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Last week, the U.S. Senate confirmed mega-GOP donor and school-choice advocate Betsy DeVos as Secretary of Education. The vote was contentious and close (51–50), with Vice President Mike Pence casting a historic tie-breaking vote.
To better understand what DeVos’ confirmation might mean for public education in the U.S., we sat down with Board of Governors Distinguished Service Professor Alan Sadovnik, one of the nation's premier scholars of sociology of ducation, urban educational reform, and the history of progressive education.
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DeVos is a big school-choice advocate. Can you offer a brief history of the school-choice movement?
The original school-choice movement began in the south after Brown v. Board of Education as a response by white parents to avoid desegregation. Private “segregation academies” were created. The contemporary movement started in the late 1980s and was focused on improving education for urban low-income and minority kids. It had a strong civil rights component. Many urban public schools were failing, but the only choices for these parents were zoned public or private schools. Their mantra was: Zip code should not be destiny. Milwaukee was the first city to offer school vouchers in 1990. Minnesota wrote the first U.S. charter-school law in 1991.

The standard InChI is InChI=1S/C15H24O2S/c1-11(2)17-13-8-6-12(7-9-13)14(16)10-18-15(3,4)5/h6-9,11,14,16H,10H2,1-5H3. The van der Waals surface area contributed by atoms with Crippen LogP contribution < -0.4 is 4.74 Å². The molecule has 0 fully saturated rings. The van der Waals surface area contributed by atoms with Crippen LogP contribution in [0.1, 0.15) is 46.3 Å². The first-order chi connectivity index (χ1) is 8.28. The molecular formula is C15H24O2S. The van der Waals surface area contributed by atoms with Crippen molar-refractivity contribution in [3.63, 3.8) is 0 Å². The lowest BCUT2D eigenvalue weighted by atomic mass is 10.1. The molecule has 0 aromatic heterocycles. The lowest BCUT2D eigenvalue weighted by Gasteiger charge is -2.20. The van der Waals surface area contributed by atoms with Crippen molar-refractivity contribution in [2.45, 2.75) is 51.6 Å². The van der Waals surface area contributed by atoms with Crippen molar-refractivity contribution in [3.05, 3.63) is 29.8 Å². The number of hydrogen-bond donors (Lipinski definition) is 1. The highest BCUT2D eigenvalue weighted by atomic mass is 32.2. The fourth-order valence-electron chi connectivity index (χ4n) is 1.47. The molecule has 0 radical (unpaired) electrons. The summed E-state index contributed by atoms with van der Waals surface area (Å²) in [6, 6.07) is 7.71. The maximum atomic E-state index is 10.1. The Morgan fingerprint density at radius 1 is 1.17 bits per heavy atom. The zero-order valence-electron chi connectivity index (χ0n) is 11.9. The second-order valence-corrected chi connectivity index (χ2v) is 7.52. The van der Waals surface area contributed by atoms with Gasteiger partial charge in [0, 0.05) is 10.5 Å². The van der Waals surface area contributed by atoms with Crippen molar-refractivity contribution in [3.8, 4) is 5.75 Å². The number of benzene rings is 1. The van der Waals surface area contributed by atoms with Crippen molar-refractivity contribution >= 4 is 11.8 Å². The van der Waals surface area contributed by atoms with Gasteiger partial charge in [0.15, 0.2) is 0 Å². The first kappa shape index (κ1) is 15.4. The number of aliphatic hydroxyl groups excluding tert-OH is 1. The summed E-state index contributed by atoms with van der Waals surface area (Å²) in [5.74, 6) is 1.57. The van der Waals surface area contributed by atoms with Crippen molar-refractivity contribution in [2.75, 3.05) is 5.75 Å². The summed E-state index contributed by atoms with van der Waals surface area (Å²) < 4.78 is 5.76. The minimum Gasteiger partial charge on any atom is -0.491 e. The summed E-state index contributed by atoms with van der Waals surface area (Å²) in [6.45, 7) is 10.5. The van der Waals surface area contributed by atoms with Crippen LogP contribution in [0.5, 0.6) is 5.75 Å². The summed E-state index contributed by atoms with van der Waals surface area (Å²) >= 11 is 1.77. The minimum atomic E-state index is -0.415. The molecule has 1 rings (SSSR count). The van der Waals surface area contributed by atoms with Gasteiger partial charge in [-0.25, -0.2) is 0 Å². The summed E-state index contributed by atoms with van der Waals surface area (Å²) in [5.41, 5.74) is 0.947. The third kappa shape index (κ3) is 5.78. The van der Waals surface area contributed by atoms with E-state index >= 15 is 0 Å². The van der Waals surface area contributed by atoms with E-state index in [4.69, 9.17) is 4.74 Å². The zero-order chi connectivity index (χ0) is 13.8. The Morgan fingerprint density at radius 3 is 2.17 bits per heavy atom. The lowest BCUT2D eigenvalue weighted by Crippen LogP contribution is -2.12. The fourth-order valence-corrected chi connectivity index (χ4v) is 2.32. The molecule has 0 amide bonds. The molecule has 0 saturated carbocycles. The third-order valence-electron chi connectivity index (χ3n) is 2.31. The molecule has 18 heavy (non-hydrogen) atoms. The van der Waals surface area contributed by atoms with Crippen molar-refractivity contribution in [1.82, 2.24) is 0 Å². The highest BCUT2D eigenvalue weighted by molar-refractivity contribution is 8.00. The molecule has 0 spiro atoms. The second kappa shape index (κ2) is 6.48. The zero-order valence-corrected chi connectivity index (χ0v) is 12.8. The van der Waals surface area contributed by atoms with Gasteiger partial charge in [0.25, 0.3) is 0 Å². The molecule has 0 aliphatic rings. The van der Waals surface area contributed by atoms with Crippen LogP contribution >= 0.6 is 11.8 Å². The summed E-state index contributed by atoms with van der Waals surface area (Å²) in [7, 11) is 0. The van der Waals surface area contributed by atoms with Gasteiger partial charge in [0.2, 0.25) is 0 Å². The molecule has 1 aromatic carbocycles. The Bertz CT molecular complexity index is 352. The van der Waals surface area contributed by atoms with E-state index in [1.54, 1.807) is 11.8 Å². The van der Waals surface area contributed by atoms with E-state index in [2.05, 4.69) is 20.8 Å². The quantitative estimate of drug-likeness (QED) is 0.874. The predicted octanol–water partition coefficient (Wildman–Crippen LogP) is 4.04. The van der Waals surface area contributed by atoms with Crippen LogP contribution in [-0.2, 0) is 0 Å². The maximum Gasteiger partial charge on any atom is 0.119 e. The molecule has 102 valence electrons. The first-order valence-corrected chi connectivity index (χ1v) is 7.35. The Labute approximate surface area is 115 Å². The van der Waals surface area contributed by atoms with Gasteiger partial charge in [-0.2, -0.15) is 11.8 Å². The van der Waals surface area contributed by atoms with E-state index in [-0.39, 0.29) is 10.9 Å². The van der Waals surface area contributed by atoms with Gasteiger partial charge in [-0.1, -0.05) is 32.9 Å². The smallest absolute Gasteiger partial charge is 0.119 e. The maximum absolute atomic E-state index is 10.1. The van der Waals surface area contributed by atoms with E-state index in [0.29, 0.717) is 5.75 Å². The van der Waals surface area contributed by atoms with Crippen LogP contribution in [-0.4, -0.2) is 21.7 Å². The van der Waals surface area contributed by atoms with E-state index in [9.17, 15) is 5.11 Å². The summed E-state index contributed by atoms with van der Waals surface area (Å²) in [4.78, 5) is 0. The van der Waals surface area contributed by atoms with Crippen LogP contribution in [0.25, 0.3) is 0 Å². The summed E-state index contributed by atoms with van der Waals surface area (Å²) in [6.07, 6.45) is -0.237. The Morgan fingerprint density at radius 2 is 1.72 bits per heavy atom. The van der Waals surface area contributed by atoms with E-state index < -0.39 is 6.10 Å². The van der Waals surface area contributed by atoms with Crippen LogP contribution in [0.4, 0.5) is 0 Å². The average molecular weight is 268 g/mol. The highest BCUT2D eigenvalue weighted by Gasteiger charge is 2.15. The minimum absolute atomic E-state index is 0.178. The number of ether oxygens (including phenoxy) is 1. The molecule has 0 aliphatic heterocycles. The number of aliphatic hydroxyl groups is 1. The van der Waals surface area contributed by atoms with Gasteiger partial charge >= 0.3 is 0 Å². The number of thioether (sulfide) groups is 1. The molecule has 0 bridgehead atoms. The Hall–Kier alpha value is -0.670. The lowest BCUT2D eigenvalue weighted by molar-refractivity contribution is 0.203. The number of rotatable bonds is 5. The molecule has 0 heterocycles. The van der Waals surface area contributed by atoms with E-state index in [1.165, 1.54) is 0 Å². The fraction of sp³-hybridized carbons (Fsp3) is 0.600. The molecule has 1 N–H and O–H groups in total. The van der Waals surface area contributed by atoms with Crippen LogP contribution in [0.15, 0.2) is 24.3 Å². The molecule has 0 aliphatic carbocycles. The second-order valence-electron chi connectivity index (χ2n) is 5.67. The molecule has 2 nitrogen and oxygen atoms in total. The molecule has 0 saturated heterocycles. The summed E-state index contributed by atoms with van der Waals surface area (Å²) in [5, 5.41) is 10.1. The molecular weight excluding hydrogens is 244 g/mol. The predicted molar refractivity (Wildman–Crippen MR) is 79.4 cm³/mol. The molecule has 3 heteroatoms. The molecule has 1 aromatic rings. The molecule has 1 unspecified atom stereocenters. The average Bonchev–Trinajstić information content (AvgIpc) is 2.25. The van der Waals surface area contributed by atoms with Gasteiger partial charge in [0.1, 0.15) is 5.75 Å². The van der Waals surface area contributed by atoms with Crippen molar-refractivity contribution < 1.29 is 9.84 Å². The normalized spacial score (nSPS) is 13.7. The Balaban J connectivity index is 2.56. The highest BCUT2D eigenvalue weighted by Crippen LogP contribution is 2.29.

What are charter schools, and how widespread are they now?
Charters are self-governing public schools that are, to varying degrees, independent of their school district. There are charters now in more than 30 states. Some states, like New Jersey and New York, have strict regulations similar to those of district schools—including lottery admissions, hiring criteria (certified teachers only) and accountability standards. Other states, like Arizona, have few accountability standards.
And how do school vouchers work?
These are tuition grants that families can use to pay for private or parochial schools. They’re another option pursued by the school-choice movement. The private schools themselves don’t receive the vouchers; the families do. This is how voucher advocates have gotten past the church/state separation for parochial schools. If public funds go to a family, then to the school, the separation is upheld, goes to the reasoning.
When you talk about charter-school accountability, what are you referring to?
To ensure equality of education, federal law [Obama’s Every Student Succeeds Act (ESSA), which replaced No Child Left Behind] requires states to report on how students from every sub-group are performing, and states have to provide assistance to failing schools. But on the local level, charters vary in this type of accountability and reporting. They’re self-governed, and each state has its own charter-school law, and so some charters are more private than others, even though all are funded by public dollars.
What do you expect from DeVos?